One even fell into the top of his shirt. He felt the heat of the bullet on his back.

When his head came out of the water for air, he saw that he was farther away from the soldiers. And he began swimming strongly.

As he swam, the soldiers fired their rifles. Then they fired their cannon at him. But nothing hit him. Then, suddenly, he could not swim. He was caught in a whirlpool which kept turning him around and around. This was the end, he thought. Then, just as suddenly as it had caught him, the whirlpool lifted him and threw him out of the river. He was on land!

He kissed the ground. He looked around him. There was a pink light in the air. The wind seemed to make music as it blew through the trees. He wanted to stay there. But the cannon fired again, and he heard the bullets above his head. He got up and ran into the forest. At last, he found a road toward his house. It was a wide, straight road. Yet it looked like a road that never had any travelers on it. No farms. No houses on its sides, only tall black trees.

In the tall black trees, the prisoner heard strange voices. Some of them spoke in words that he could not understand.

His neck began to hurt. When he touched it, it felt very large. His eyes hurt so much that he could not close them. His feet moved, but he could not feel the road.

As he walked, he was in a kind of sleep. Now, half-awake, half asleep, he found himself at the door of his house. His lovely wife ran to him. Ah, at last.

He put his arms about his beautiful wife. And just then, he felt a terrible pain in the back of his neck. All around him there was a great white light and the sound of a cannon. And then…then…darkness and silence.

The prisoner was dead. His neck was broken. His body hung at the end of a rope. It kept swinging from side to side. Swinging gently under a hole in Owl Creek Bridge.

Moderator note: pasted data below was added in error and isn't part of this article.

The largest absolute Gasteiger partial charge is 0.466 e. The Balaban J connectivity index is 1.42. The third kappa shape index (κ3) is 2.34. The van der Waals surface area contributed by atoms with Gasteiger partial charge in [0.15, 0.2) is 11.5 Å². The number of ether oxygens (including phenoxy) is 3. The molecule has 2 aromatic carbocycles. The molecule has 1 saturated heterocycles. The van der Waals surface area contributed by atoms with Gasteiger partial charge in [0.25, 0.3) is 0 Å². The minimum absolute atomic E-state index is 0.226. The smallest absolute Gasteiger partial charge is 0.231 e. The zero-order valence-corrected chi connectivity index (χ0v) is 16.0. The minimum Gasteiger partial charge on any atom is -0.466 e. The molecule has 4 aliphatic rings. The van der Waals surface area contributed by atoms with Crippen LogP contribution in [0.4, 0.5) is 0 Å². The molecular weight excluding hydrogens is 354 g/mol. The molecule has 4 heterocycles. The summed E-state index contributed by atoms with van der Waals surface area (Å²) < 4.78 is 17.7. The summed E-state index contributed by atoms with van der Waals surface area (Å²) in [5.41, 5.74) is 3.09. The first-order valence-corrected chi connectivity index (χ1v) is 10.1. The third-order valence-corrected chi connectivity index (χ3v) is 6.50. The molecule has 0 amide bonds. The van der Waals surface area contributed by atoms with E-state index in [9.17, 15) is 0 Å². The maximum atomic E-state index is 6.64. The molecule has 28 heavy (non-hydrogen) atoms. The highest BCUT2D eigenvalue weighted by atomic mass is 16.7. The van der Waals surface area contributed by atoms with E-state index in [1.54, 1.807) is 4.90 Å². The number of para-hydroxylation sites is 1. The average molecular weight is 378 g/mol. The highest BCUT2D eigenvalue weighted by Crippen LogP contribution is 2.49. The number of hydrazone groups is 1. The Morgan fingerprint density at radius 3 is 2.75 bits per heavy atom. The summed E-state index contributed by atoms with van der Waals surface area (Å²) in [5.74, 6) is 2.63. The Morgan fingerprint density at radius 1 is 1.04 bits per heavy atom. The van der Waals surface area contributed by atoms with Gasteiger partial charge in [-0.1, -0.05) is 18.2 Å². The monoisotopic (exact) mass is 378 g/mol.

Debate Over Mobile Phones and Brain Cancer

Listen to the report (or download it) from this link.

The World Health Organization has added to the debate over the risk of brain cancer from mobile phone use. Last week the WHO's International Agency for Research on Cancer listed the signals from wireless devices as "possibly carcinogenic." This finding puts cell phones in the same risk group as the pesticide DDT -- but also in the same group as coffee.

A group of thirty-one scientists from fourteen countries made the finding. The announcement came at the end of a meeting at the agency's headquarters in Lyon, France.

The concern is that extended contact with radiofrequency electromagnetic fields may increase a user's risk for glioma. Glioma is the most common form of brain cancer.

The scientists spent a week examining existing research. Dr. Jonathan Samet from the University of Southern California led the group.

JONATHAN SAMET: "We also carefully consider the sources of exposure of populations to radiofrequency electromagnetic fields, the nature of these fields as they come from various devices, including wireless phones, and we look carefully at the physical phenomenon by which exposure to such fields may perturb biological systems and lead to cancers."